2 deleted 7 characters in body

I'm not sure if the following is elementary enough, but it does only use standard PDE machinery (plus some basic Riemannian geometry). It's also nice in that it suggests an approach to proving the uniformization theorem (via metrics of constant curvature).

Say you have a complex structure on the unit disk. Your goal is to find a conformal isomorphism of this disk (or at least some neighborhood of the origin) with an open subset of the complex plane. To do it, first choose a metric $g$ on the disk which is compatible with the given complex structure. Let $K$ be the curvature of this metric. If we you can find a flat metric $\tilde{g}$ on on the disk which is conformally equivalent to $g$ then we'll you'll be done, since the exponential map with respect to $\tilde{g}$ will be an isometry, hence also a conformal isomorphism.

So, multiply $g$ by an arbitrary positive function $e^f$, and compute the curvature of the new metric. You'll find that it's given by the formula:

$\tilde{K} = e^{-2f}(K - \Delta f)$

where $\Delta$ is the Laplacian with respect to the metric $g$. Setting the left hand side equal to zero, you have reduced to solving the Laplace equation, which can be done locally using standard elliptic PDE techniques.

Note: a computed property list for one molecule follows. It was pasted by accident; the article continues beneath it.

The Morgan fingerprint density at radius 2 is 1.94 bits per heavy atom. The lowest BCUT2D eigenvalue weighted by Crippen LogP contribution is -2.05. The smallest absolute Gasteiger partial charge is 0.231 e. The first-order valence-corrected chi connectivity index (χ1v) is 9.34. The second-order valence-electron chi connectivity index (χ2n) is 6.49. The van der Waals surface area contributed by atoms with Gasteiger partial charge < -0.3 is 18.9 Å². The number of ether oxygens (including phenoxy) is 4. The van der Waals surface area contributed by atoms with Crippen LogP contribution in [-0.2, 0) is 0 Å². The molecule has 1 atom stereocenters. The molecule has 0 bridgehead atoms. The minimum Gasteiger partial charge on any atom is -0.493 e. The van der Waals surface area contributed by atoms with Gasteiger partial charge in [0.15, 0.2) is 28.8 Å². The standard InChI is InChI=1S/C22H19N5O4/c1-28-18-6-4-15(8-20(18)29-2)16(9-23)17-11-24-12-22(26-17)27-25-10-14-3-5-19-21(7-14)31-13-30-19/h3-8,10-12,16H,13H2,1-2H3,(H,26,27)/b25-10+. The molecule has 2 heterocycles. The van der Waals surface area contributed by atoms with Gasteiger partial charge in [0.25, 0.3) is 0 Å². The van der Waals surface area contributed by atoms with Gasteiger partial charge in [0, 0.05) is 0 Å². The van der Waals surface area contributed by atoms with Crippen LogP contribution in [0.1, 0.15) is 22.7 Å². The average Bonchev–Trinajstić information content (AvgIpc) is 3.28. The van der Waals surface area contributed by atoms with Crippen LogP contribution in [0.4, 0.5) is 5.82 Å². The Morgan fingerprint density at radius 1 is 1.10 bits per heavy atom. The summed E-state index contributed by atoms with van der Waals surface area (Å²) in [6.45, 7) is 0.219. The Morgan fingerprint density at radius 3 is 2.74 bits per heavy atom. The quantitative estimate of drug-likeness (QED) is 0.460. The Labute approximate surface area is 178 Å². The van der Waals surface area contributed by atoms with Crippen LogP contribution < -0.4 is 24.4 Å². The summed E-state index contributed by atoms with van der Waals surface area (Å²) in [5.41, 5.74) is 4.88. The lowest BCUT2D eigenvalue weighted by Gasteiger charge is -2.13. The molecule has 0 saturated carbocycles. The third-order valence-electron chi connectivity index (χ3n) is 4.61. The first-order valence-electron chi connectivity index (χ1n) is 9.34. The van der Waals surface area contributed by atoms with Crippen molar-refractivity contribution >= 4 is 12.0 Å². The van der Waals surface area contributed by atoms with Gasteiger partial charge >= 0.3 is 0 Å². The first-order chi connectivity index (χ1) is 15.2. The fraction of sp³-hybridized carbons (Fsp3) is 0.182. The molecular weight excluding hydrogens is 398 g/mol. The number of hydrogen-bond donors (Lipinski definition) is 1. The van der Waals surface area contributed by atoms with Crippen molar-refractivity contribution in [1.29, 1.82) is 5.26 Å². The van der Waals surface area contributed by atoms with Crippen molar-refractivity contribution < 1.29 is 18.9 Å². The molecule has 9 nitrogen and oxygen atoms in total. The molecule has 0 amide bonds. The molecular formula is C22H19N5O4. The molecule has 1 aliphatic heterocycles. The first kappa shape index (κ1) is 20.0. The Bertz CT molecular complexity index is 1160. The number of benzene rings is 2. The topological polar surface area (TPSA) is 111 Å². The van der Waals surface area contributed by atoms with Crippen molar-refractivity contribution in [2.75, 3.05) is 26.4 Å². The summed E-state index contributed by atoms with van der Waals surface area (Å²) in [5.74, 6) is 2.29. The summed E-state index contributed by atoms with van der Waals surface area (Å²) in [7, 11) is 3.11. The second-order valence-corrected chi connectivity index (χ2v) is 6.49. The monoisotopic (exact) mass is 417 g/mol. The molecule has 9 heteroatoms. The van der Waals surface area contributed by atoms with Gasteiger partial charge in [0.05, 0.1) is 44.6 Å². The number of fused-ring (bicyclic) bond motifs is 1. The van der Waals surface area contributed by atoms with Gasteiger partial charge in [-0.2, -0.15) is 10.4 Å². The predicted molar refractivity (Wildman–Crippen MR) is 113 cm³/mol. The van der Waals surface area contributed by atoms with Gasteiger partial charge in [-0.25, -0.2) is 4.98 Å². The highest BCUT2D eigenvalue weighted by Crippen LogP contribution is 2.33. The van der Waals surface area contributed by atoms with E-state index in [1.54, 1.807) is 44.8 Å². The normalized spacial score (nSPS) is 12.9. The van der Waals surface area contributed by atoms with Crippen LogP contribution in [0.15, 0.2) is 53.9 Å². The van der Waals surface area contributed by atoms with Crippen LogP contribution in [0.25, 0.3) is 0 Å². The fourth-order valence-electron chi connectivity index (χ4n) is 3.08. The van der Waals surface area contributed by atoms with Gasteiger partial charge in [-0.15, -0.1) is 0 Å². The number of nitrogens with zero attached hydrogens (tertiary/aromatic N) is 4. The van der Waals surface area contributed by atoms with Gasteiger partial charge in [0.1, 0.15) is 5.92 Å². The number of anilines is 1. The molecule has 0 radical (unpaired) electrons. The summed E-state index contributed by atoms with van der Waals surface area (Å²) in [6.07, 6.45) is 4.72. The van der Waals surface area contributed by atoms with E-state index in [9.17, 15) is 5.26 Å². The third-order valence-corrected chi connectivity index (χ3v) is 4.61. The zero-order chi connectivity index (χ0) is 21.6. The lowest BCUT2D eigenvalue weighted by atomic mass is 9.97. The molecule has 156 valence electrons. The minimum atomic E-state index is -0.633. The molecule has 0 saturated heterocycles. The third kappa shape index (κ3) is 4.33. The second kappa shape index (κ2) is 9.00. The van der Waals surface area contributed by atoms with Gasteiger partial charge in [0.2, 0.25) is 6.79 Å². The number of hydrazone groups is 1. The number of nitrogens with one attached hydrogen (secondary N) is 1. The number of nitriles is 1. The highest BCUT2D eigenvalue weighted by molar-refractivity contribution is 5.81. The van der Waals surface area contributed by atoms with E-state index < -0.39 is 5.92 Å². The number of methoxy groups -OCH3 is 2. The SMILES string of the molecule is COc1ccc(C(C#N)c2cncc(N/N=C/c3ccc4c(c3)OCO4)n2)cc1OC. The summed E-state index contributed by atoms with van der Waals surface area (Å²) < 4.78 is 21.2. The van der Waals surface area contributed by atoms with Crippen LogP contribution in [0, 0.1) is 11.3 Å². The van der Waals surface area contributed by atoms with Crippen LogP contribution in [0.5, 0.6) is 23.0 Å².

As for a more "direct" approach...

The equation you wrote down should reduce to solving the Laplace equation as well, using the notion of conjugate harmonic functions. However, solving your equation will inevitably be a bit more subtle due to your requirement that the solution have nonvanishing differential at the origin. There is a proof along the lines you're suggesting in Taylor's PDE book, chapter 5, section 11, and I think there's a similar one in Jost's "Postmodern analysis". Basically the idea is to rescale your coordinate system so that the metric is nearly flat, in which case you should have a conformal map that is close to the identity map in a high enough sobolev space, and therefore has a nonvanishing derivative at the origin.